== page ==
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Is IBM's Assault on Amazon a Case of Sour Grapes?

While there's little hard data to show market share for the use of public cloud computing services, most would agree that Amazon Web Services (AWS) is by far the most widely used Infrastructure as a Service (IaaS) to date.

Analyst Ben Schachter of Macquarie Capital said AWS' revenues this year could hit $4 billion. The Wall Street Journal reported this week, though, that Schachter's figure sounds much higher than prior estimates, which pegged revenues in the $1 billion to $2 billion range. As rivals such as Google, Hewlett-Packard, IBM, Rackspace and Microsoft are gunning for that business by expanding their own services, Amazon is clearly getting under Big Blue's skin, in particular. 

After giving up on its contested losing bid for a $600 million cloud contract for the CIA to Amazon late last month, IBM took to the media last week, arguing it has a larger cloud business than Amazon. IBM ran an ad that claims its cloud powers 270,000 more Web sites than Amazon. Having acquired SoftLayer this year, IBM also argued that its cloud service lets customers run apps on dedicated servers without interference from "virtual neighbors."

The timing of the ads -- right after losing the CIA bid and just days before Amazon's re:Invent customer and partner conference -- is also telling. I spoke with Mark Dietz, director of IBM SmartCloud solutions, last week and asked if the ad campaign was timed in concert with AWS re:Invent, and he denied any connection.

But IBM is apparently running ads on buses in Las Vegas, where the conference is taking place, noted AWS Senior VP Andy Jassy in his keynote address at AWS re:Invent. Jassy didn't mention IBM by name, but left little doubt that he was referring to Big Blue.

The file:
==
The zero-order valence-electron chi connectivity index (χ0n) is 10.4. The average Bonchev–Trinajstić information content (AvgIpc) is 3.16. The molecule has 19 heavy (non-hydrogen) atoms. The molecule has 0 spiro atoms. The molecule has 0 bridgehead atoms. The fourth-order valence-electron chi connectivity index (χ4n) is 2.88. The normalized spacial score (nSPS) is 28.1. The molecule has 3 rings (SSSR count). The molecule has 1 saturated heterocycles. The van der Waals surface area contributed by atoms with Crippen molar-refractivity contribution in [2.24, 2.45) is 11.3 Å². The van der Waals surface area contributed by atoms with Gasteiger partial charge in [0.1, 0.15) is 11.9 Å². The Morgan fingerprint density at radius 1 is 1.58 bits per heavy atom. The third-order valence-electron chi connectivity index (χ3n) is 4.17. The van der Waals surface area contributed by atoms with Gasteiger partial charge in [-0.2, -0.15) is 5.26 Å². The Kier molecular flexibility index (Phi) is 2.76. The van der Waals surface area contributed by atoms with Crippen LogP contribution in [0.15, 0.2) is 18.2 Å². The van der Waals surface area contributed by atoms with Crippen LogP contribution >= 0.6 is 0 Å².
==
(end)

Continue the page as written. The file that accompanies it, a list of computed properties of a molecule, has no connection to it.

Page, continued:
"An old-guard technology company based in New York seems to be pretty worked up about AWS these days," Jassy said as he held up the ad.

"The advertising is creative, I'll say that," he continued. "I don't think anybody that knows anything about cloud computing would argue this company has a larger cloud computing business than AWS. But it's a way to jump up and down and to hand-wave to try to distract and confuse customers instead of trying to build comparable functionality to what AWS has. We believe that customers are smart. And we believe that customers are not going to allow them to have the wool pulled over their eyes easily. And we believe that in this day and age of the Internet, and the transparency that that provides, and given how inexpensive it is to try these technology infrastructure platforms, that customers will figure out what's what."

Dietz doesn't see it that way. "We're making bold moves in the cloud and this ad campaign really underscores that," he said, referring to IBM's acquisition of SoftLayer, which brings 21,000 IaaS customers into the fold.

Nevertheless, IBM's campaign targeting Amazon was surprising. I asked Dietz if there were sour grapes over the CIA deal.

"That's definitely not the case," he insisted. "I wouldn't say anything to diminish the importance of the CIA contract but I'd emphasize that's one deal. If you look at just the federal sector alone, we have bigger deals and more customers in the federal sector, let alone businesses large and small using different aspects of our overall cloud portfolio."

IBM has made significant investments this year that further its efforts to push into cloud computing. Embarking on such an ambitious campaign challenging Amazon is the latest sign IBM means business when it comes to cloud computing. But the two companies have very different philosophies on the end game.

In his re:Invent keynote, Jassy spelled out Amazon's philosophy: "We have a pretty different view on how hybrid is evolving than a number of the old-guard technology companies. I think the old-guard technology companies believe that what enterprises want is to run most of their workloads on-premise behind the firewall, and then they just want to have a little bit of an ability to surge to the cloud. We have a very different view of that. We believe in the fullness of time that very few enterprises are going to own their own datacenters, and those that do will have much smaller footprints than they have today."

IBM, Microsoft and VMware are emphasizing a hybrid world for many years to come, and in the end the wares they're building are preparing them for a world that Amazon envisions. The only subject of debate that remains is whether datacenters will become the exception rather than the rule, and how long that will take to materialize.

Posted by Jeffrey Schwartz on 11/14/2013 at 11:31 AM


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